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There's a strong difference between being lonely and being alone.
When we experience long days at work, go to one big social event after another, or go to school, our bodies will want to enter hermit mode.
And that's normal.
Just like batteries, we need time to recharge, and what better way than to unwind alone with a cozy blanket and your favorite show?
But, whether you've been home alone or spending time with people, have you been feeling disconnected?
Here are seven signs you may be lonely.
One: Your insomnia is an ongoing problem.
Research shows that the lonely you are, the more disturbances you experience in your sleep.
Dr. Leana Karena states that lonely people do not experience less hours of sleep, but rather wake up more frequently throughout the night.
To alleviate some of the blues before hitting the sheets, reach out to people by either talking to them on the phone or FaceTiming.
Texting doesn't work so well because psychologists have discovered hearing someone's voice or seeing their face are factors that strongly play in how we form connections.
Two: Your anxiety worsens.
Do you already struggle with an anxiety disorder?
When you're lonely, it may increase your cortisol levels.
The reason being, when you spend too much time ruminating over matters instead of talking them out, it'll often cause you to feel helpless, thus your brain will believe you're in danger when you're really not.
Instead of criticizing or being hard on yourself, try practicing positive self-talk and healthy mantras like "you can do it" or "this too shall pass."
Three: You live on your couch or bed.
Loneliness can encourage us to stay locked in our homes, specifically one spot like the couch or bed.
You may find you have no problem wearing your PJs all day or binge watching TV.
Doing this every once in a while is understandable, but if you do this on a daily basis, then something may be wrong, especially if you feel emptier than fulfilled.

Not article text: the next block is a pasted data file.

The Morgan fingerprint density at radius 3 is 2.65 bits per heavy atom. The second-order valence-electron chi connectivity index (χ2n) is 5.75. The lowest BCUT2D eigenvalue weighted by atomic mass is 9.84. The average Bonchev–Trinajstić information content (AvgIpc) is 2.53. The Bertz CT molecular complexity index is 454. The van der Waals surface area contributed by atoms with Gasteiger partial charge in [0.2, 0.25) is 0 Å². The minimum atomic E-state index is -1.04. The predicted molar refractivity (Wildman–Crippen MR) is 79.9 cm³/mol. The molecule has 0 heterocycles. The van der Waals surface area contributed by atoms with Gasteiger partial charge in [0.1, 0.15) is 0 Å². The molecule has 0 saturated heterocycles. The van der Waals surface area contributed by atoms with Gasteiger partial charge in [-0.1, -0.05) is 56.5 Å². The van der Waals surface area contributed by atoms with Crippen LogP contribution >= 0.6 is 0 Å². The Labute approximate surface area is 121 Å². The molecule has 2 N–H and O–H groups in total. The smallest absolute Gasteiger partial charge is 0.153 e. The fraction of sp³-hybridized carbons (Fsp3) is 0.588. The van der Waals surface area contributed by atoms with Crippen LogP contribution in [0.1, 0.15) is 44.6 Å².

Crack open a window, let some fresh air in and go out for a walk.
Being in nature can help us feel connected and stay in the present.
Foure: You have difficulty with social situations.
Research shows that people who are lonely experience a harder time understanding and adapting social skills.
Maybe you realize you have to put yourself out there more in order to make friends and establish a bigger network.
But, you might sweat at the thought of it and make up excuses for yourself, like believing you're unapproachable or like you're not eloquent enough to stir up interesting conversations.
Don't listen to those negative thoughts, instead, remind yourself that you're only human and give yourself pep talks to boost your confidence.
Five: You choose materials over people.
Do you spend more time buying things rather than making plans with people?
Having nice things can seem great the first few minutes when you get that adrenaline rush knowing you got them while they were on sale.
But this excitement is not sustainable in the long run.
In the end, our experiences hold more meaning than what we own.
Substitute your shopping sprees with family nights or vacation with your romantic partner.
Six: You're gaining weight.
Maybe it's not just the cake or all the pizza that's been making your digits go up, loneliness can often cause us to overeat when we feel like we can eat our problems away.
Our negative headspace makes us most vulnerable when we opted for sugary sweets and carbs that we deem as comfort food.
Consequently, our bodies will start to suffer from high cholesterol levels and high blood pressure.
The next time you experience loneliness, try not to eat alone.
Instead, prepare meals with friends and family.
Seven: Alone time doesn't feel fun anymore.
There's nothing wrong with being a natural homebody, but if you find yourself growing irritable instead of relaxed doing solitary hobbies, it might be time to evaluate what's going on.
If you absolutely feel like you have no one to turn to, talk to your doctor, counselor or HR manager.
Never assume you have to bottle things up.
You are loved and deserve a network of people who care about you.
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